Whilst trying to finish the QLR, a number of little jobs have inserted themselves into my plans! I'll be back to that soon but, in the mean time, here are some new 1/76-1/72 figure sets just added to my website. I actually made them a while ago and Milicast have been marketing them but it's about time I did a little more to promote them.
The theme, as the title suggests, is British Soldiers a parade ground/inspection setting. There are three sets - 'Atten-Shun'; 'Stand Easy' and 'Officers-on-Parade'. Each has five figures in various appropriate poses. The attached pictures show figures from the 'Atten-shu' and 'Officers..' sets. If you would like to see further pictures, please go to my site -http://www.dantaylormodelworks.com/brit ... d-41-c.asp.
Thanks for looking. Any questions, please let me know.
Thanks to Thomas, Neil Charlie and T-izumi for your appreciative comments. It is always good to know you are going along the right lines.
In response to Charlie's question about painting British WWII figures, I posted an outline of my approach in the ongoing article on the Bedford QLR (more of that to follow soon). Thiscopies some of that with a couple of extra notes for the officers' uniforms.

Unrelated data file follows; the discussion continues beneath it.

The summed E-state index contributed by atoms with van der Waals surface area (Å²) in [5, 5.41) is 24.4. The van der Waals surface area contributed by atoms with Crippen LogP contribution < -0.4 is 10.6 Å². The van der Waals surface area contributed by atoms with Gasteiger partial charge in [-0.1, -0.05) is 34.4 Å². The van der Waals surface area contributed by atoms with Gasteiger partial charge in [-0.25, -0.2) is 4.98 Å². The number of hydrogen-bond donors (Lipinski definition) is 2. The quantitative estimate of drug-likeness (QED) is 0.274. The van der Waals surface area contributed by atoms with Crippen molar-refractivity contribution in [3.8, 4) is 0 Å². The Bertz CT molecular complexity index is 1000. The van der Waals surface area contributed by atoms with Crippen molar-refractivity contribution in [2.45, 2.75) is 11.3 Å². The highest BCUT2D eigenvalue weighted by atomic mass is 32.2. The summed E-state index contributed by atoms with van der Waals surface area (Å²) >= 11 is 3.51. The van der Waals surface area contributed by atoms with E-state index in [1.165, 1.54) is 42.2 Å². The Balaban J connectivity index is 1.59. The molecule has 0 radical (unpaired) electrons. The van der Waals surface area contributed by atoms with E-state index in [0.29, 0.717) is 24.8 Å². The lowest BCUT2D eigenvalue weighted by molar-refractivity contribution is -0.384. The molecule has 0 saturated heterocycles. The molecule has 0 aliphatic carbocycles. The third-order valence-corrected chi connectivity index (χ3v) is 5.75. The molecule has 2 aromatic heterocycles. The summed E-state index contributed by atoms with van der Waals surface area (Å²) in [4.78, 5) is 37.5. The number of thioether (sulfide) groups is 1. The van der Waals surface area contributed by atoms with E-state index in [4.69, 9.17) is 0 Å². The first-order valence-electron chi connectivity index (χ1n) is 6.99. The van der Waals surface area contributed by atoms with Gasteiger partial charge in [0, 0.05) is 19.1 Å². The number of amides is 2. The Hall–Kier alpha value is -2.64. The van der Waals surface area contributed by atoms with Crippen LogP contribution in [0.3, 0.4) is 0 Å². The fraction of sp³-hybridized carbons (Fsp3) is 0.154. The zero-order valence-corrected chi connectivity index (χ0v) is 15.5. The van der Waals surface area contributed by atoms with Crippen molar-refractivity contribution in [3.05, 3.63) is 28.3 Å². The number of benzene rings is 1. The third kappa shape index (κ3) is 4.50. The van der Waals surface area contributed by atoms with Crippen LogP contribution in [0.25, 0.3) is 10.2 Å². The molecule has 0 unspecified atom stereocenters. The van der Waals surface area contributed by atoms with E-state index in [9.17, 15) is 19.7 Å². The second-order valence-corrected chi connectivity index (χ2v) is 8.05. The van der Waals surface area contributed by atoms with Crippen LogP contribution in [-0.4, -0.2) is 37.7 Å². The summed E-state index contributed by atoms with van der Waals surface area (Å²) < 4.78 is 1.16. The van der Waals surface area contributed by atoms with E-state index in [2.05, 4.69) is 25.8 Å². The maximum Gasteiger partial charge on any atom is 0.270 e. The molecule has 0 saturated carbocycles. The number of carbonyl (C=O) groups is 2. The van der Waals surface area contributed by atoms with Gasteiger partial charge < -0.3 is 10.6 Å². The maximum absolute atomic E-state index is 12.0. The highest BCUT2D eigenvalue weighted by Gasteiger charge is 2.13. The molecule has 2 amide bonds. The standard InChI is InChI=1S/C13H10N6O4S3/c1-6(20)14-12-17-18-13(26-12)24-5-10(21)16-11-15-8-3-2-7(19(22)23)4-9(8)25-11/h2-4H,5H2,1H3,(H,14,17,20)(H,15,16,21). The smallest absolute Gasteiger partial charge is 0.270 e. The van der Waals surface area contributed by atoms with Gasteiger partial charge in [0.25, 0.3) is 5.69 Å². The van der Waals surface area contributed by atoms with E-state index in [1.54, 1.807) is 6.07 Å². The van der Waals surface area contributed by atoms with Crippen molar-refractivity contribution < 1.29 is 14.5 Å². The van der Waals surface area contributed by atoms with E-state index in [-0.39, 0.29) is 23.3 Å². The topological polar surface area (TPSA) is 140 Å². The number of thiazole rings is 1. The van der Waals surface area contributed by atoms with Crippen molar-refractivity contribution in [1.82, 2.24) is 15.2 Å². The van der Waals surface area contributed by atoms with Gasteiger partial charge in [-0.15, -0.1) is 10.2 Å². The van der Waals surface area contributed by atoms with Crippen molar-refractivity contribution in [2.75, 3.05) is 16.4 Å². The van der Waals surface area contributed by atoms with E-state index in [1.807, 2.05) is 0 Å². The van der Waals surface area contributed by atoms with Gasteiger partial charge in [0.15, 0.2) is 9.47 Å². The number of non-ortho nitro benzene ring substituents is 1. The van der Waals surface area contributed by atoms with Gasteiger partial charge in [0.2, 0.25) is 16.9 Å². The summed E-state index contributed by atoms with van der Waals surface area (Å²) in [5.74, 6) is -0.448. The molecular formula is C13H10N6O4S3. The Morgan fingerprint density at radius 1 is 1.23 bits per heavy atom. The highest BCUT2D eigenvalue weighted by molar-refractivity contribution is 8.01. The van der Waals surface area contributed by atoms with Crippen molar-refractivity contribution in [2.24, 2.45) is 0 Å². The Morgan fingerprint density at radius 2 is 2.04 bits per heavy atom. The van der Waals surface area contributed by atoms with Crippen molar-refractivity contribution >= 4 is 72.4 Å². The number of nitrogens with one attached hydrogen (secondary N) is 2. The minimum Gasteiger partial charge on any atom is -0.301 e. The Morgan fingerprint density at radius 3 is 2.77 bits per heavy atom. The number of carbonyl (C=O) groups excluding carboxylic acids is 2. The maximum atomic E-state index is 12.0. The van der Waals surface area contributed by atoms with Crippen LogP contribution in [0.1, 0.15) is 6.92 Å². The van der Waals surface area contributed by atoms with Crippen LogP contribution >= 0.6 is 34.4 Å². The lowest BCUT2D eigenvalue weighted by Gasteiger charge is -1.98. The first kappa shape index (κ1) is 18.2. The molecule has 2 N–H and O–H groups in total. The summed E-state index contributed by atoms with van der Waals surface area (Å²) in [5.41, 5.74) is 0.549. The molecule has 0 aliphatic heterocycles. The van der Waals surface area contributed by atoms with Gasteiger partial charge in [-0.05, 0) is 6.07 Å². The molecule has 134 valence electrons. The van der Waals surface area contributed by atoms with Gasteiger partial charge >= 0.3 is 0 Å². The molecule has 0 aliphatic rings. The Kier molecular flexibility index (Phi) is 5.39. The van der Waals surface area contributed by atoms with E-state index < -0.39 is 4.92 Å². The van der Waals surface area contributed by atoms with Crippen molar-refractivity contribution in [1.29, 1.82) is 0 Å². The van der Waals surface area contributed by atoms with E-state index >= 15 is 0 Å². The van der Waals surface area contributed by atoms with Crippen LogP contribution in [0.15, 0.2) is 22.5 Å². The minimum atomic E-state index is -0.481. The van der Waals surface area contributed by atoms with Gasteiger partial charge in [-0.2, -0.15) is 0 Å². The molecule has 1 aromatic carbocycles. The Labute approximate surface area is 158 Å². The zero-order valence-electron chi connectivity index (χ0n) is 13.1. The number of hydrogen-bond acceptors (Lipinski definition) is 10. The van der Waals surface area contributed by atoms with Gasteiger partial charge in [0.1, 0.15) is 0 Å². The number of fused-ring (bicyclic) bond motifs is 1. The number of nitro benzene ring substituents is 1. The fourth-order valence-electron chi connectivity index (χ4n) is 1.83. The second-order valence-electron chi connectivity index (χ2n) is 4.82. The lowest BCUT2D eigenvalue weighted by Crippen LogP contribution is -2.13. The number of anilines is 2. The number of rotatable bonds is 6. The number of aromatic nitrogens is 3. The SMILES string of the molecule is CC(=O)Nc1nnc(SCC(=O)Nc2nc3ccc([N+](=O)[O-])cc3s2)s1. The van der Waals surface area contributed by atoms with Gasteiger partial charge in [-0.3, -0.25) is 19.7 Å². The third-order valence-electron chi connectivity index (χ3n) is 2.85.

They get a base coat of Humbrol 29 Brown. Once dry, I use Humbrol 26 Khaki as a second base coat dry brushed over the original brown. This is pretty close to the original colour but lifts it a bit. The technique then is to block-colour flesh, boots and webbing. The webbing was made up in a greener shade predominantly Humbrol 159 on the basis that it would have been fairly recently Blancoed. A version of this colour was used for the officers' uniforms and caps.
Once dry, thanks to an overnight rest, a burnt Umber/Black oil wash was flowed over the figures, deepening the shadows. Again, they were set aside, this time for six hours before commencing the most interesting bit, the highlights. This is simply applying a lighter shade of the respective colours. For the Khaki this is Humbrol 26 mixed with a touch of Humbrol 103 Cream. Ive also found of late that skin tone can be brought a little more to life with a thin wash of Humbrol 73 (a sort of wine colour) flowed into ears and between fingers etc. From that point it is just tinkering with different colours until they look right.
Crimson was added to the senior officer using Humbrol 73 mixed with Humbrol 60 Red and his trousers are Humbrol 72 Khaki Drill. Brass buttons are a touch of Humbrol 16 Gold. Leather belts, shoes and gloves are mixed from Humbrol 98 Brown, 33 Black and an old tin of Airfix paint - G11 which is a gloss red/brown. It gives a slight sheen to the leather coming out as a rich, deep brown.
Hope that helps